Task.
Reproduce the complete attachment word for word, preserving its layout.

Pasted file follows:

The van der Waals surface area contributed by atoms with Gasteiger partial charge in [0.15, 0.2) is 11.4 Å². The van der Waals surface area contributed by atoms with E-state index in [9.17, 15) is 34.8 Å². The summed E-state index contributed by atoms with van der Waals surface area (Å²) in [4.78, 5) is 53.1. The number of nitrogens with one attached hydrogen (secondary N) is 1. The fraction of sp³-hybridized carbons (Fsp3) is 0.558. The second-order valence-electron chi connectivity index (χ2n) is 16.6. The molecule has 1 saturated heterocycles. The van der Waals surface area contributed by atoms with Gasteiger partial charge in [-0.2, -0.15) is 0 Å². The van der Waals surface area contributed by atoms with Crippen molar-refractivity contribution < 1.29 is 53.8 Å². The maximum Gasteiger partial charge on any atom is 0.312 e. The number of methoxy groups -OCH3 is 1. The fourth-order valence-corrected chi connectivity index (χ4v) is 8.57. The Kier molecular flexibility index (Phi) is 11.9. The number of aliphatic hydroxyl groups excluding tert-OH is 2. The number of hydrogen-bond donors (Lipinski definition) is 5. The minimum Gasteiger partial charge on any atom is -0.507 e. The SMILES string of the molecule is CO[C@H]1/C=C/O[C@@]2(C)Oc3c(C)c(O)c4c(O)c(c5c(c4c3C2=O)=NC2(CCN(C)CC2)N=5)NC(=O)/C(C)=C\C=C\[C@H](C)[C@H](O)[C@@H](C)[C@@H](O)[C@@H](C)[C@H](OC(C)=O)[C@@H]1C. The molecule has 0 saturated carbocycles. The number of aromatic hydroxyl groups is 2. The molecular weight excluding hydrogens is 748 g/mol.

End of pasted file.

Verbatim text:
The van der Waals surface area contributed by atoms with Gasteiger partial charge in [0.15, 0.2) is 11.4 Å². The van der Waals surface area contributed by atoms with E-state index in [9.17, 15) is 34.8 Å². The summed E-state index contributed by atoms with van der Waals surface area (Å²) in [4.78, 5) is 53.1. The number of nitrogens with one attached hydrogen (secondary N) is 1. The fraction of sp³-hybridized carbons (Fsp3) is 0.558. The second-order valence-electron chi connectivity index (χ2n) is 16.6. The molecule has 1 saturated heterocycles. The van der Waals surface area contributed by atoms with Gasteiger partial charge in [-0.2, -0.15) is 0 Å². The van der Waals surface area contributed by atoms with Crippen molar-refractivity contribution < 1.29 is 53.8 Å². The maximum Gasteiger partial charge on any atom is 0.312 e. The number of methoxy groups -OCH3 is 1. The fourth-order valence-corrected chi connectivity index (χ4v) is 8.57. The Kier molecular flexibility index (Phi) is 11.9. The number of aliphatic hydroxyl groups excluding tert-OH is 2. The number of hydrogen-bond donors (Lipinski definition) is 5. The minimum Gasteiger partial charge on any atom is -0.507 e. The SMILES string of the molecule is CO[C@H]1/C=C/O[C@@]2(C)Oc3c(C)c(O)c4c(O)c(c5c(c4c3C2=O)=NC2(CCN(C)CC2)N=5)NC(=O)/C(C)=C\C=C\[C@H](C)[C@H](O)[C@@H](C)[C@@H](O)[C@@H](C)[C@H](OC(C)=O)[C@@H]1C. The molecule has 0 saturated carbocycles. The number of aromatic hydroxyl groups is 2. The molecular weight excluding hydrogens is 748 g/mol.